On a superficial level, most advisors are positioned to address geopolitical issues. They know the importance of being well-informed about the headlines of the day and the topics about which a client may demand answers; they know to seek out analysis of the ways in which the multiple catastrophes that hit Japan may derail everything from supplies of computer components and Toyotas while boosting sales from rival South Korean or Chinese firms. They know that unrest in the Middle East shows up almost instantly in the price of crude oil, and that there are trading opportunities to identify.

This is only part of the story, however, suggests Hans Olsen, chief investment officer of J.P. Morgan Private Wealth Management in New York. "There is a temptation in turbulent periods like this to overreact; many events, however catastrophic, end up not changing the business cycle all that much."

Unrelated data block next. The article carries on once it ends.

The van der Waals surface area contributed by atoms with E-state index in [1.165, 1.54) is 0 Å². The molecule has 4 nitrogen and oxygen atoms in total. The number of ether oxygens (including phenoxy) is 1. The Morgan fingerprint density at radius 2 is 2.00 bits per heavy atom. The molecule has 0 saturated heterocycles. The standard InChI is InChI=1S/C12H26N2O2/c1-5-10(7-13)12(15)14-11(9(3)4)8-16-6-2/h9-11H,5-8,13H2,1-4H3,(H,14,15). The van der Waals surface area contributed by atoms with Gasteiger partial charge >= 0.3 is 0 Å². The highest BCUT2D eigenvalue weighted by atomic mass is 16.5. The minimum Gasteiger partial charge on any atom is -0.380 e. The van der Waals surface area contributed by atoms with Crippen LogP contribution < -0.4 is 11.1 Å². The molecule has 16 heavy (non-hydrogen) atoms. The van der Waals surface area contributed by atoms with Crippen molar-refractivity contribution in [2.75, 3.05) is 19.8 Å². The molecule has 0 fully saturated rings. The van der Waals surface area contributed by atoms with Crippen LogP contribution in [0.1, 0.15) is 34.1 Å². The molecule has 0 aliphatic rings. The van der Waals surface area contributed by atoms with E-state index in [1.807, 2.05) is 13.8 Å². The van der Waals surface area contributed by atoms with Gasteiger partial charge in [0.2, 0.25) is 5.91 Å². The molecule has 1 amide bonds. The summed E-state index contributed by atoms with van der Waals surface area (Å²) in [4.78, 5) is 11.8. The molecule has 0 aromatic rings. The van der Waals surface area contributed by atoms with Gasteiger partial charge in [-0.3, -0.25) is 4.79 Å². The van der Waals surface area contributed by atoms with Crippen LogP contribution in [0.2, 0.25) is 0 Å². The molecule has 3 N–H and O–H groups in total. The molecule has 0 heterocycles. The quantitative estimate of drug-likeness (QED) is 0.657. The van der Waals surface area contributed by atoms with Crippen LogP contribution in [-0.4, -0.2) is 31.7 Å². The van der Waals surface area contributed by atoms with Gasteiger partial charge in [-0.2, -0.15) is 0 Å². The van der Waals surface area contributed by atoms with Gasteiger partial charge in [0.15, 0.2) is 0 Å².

But advisors need to know the right balance to strike. It's easy to discount political upheavals in countries like Egypt, Libya or Nigeria as a sideshow to the global economy. In fact, these and other nations have become far more linked to others amid constant globalization.

Moreover, Olsen points out, there are flash points in markets that investors and their advisors tend to think of as being more stable. For example, last year's unrest in Greece and other parts of the European Union stoked anxieties about that group's ability to cope with a debt crisis in countries on its periphery.